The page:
Best practice for migrating to iCloud Photos?

I’m looking for advice on how best to migrate to iCloud Photos for a user with MacBook + iPad + iPhone. Objective is one single library of photos in iCloud that all three devices can view, curate, edit, etc.

Background: I’ve been using Apple’s photos applications on my MacBook Pro for years – first iPhoto, then the present-day Photos program. I tried enabling iCloud Photos when it first came out years ago. At the time, I probably had 5K images in the library on my MacBook. Things went terribly wrong - operator error, no doubt, combined with bugs in the new functionality required for iCloud syncing. My library got hopelessly corrupted. Had to delete everything, turn off iCloud Photos, and restore the library from Time Machine. Wasted days/weeks, and swore off iCloud Photos forever.

But perhaps it’s time to embrace the future. So I’m looking for advice on how best to proceed, and avoid the morass I encountered last time.

I assume the First Step would be to enable iCloud Photos on the Mac. Leave it be for a day/week (without sleeping) so the initial upload to iCloud can proceed. I have the 50GB iCloud+ storage plan which should be ample. If not, I’ll upsize.

Step Two: enable iCloud Photos on the iPhone?? The iPhone has lots and lots of photos and movies on it, some of which have already been moved to the Mac’s photo library - some via ‘direct transfer’ (usually Air Drop), some via My Photo Stream. As a result, there will be a lot of duplicates.

At some point, I assume that having enabled iCloud Photos on the iPhone, images will start downloading from the newly-created library in the cloud to the iPhone, bringing it up to date. Not full-size images, but thumbnails. Since the iPhone has limited storage, I should enable Optimize iPhone Storage. It’s not at all clear how Apple deals with the bi-directional syncing that’s required, but I assume that’s all taken care of:-)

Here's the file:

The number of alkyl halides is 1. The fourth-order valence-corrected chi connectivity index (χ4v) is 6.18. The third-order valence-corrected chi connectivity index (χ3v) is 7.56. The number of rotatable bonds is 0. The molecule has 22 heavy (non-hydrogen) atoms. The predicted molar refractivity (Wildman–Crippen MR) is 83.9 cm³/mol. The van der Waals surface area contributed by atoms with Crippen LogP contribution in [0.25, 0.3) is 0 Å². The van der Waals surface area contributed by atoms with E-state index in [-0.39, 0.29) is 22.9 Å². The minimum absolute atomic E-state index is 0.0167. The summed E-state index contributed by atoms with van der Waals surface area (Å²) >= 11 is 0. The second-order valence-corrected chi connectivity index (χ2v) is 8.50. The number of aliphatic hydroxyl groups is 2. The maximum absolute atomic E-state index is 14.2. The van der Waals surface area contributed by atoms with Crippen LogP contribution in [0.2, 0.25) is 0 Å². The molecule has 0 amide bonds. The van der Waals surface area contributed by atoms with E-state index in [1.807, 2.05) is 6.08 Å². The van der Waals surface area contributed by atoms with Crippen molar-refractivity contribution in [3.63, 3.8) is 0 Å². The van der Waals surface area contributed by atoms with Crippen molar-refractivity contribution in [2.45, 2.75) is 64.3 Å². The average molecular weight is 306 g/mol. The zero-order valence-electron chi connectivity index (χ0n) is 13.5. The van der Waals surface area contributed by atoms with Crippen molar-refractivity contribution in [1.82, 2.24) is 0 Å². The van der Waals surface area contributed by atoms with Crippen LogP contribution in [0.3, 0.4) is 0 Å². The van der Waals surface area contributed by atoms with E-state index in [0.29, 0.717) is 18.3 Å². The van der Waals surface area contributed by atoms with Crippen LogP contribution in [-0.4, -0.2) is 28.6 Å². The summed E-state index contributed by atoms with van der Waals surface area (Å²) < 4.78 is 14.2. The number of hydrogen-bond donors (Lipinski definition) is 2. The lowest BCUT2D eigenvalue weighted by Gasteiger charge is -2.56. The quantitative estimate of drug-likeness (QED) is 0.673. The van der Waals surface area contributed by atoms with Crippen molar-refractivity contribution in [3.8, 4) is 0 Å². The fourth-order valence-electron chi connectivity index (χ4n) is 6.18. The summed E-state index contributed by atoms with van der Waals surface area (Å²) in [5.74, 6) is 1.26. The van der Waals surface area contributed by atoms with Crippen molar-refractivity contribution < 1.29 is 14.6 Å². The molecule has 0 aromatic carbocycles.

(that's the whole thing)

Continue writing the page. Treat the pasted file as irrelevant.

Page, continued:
Step Three: after the iPhone reaches steady-state, enable iCloud Photos on the iPad and let it sync to the iCloud library. As with the iPhone, I should enable Optimize iPad Storage.

Re the duplicates: After the three-way syncing completes, I thought I’d be able to deal with them within the Photos app on the Mac, but I’ve learned that the auto-generated Duplicates folder seems to be a feature added to Ventura. My Mac has Monterey (with no current plans to upgrade to Ventura), so perhaps I’ll have to winnow out the dupes on the iPad (which has iOS 16). That’s less than ideal, but may be viable.

If I decide to proceed down this path, I’ll ensure that the Mac is configured to keep local copies, so the complete photo library will get backed up. (I run both Time Machine and Backblaze, and also make a clone of the Mac’s SSD with SuperDuper from time to time).

Thanks for any advice on how best to achieve Photos nirvana in the cloud. As well, warnings about any pitfalls that may be lurking will be gratefully received.

Hi David,

I’ve done this process with clients many times… and I would enable iCloud Photo Library on all 3 devices at the same time and let them upload and merge over a few days. Avoid cleaning up, organizing, dealing with duplicates… all of that stuff until after you can see (at the bottom of each devices Library view) that they have all synced.

Yes, optimizing storage is a must on those devices that can’t fit the entire library. Yes it’s fine to download all originals to your Mac if it has room.

Backups here are the same: Time Machine, Backblaze and Clone. My entire photo library is on my mac. The iPhone and iPad are optimized. Shared Albums are on on all devices.




Hi David,
My Question- I have a similar desire to consolidate all my photos, as David C…

Unfortunately, over the years, many of my photos are ‘filed’ in separate folders on my Mac, (not in Photos). They got there by me transferring them from my iPhone to the various folders using Image Capture.

Added Complexity issue: Some of the folders contain photos taken with my old Canon compact cameras, so those pics do not contain all the metadata that modern iPhone photos do… creation date, etc. Some are not even in the file format that present iPhones create. Will all these ‘legacy’ photos be somehow bunched at some place in the iCloud system not properly organized? Will iCloud, Photos even ‘accept’ them?